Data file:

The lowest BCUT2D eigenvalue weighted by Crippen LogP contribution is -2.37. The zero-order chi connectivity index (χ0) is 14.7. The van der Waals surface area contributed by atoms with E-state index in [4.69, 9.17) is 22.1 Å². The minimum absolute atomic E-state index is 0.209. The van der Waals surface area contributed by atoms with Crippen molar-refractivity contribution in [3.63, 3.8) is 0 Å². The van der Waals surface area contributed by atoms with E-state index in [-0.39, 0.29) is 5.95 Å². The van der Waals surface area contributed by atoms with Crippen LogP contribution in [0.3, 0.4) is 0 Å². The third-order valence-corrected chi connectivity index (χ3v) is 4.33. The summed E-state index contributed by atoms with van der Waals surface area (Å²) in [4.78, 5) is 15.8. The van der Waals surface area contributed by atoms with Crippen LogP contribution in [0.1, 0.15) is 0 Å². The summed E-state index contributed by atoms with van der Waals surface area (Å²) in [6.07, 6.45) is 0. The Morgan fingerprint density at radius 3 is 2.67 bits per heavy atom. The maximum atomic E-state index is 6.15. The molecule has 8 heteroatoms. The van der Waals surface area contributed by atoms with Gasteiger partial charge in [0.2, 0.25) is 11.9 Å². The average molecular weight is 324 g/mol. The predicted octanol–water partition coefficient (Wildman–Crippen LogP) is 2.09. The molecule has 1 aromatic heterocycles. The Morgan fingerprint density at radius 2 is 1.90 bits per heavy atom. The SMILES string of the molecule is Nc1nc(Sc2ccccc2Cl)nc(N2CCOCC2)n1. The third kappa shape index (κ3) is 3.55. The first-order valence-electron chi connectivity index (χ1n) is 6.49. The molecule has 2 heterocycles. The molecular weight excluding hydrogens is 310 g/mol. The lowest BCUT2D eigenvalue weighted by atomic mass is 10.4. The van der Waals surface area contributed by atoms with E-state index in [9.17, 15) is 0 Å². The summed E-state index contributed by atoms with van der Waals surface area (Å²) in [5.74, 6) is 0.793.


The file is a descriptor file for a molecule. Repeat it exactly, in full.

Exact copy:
The lowest BCUT2D eigenvalue weighted by Crippen LogP contribution is -2.37. The zero-order chi connectivity index (χ0) is 14.7. The van der Waals surface area contributed by atoms with E-state index in [4.69, 9.17) is 22.1 Å². The minimum absolute atomic E-state index is 0.209. The van der Waals surface area contributed by atoms with Crippen molar-refractivity contribution in [3.63, 3.8) is 0 Å². The van der Waals surface area contributed by atoms with E-state index in [-0.39, 0.29) is 5.95 Å². The van der Waals surface area contributed by atoms with Crippen LogP contribution in [0.3, 0.4) is 0 Å². The third-order valence-corrected chi connectivity index (χ3v) is 4.33. The summed E-state index contributed by atoms with van der Waals surface area (Å²) in [4.78, 5) is 15.8. The van der Waals surface area contributed by atoms with Crippen LogP contribution in [0.1, 0.15) is 0 Å². The summed E-state index contributed by atoms with van der Waals surface area (Å²) in [6.07, 6.45) is 0. The Morgan fingerprint density at radius 3 is 2.67 bits per heavy atom. The maximum atomic E-state index is 6.15. The molecule has 8 heteroatoms. The van der Waals surface area contributed by atoms with Gasteiger partial charge in [0.2, 0.25) is 11.9 Å². The average molecular weight is 324 g/mol. The predicted octanol–water partition coefficient (Wildman–Crippen LogP) is 2.09. The molecule has 1 aromatic heterocycles. The Morgan fingerprint density at radius 2 is 1.90 bits per heavy atom. The SMILES string of the molecule is Nc1nc(Sc2ccccc2Cl)nc(N2CCOCC2)n1. The third kappa shape index (κ3) is 3.55. The first-order valence-electron chi connectivity index (χ1n) is 6.49. The molecule has 2 heterocycles. The molecular weight excluding hydrogens is 310 g/mol. The lowest BCUT2D eigenvalue weighted by atomic mass is 10.4. The van der Waals surface area contributed by atoms with E-state index in [9.17, 15) is 0 Å². The summed E-state index contributed by atoms with van der Waals surface area (Å²) in [5.74, 6) is 0.793.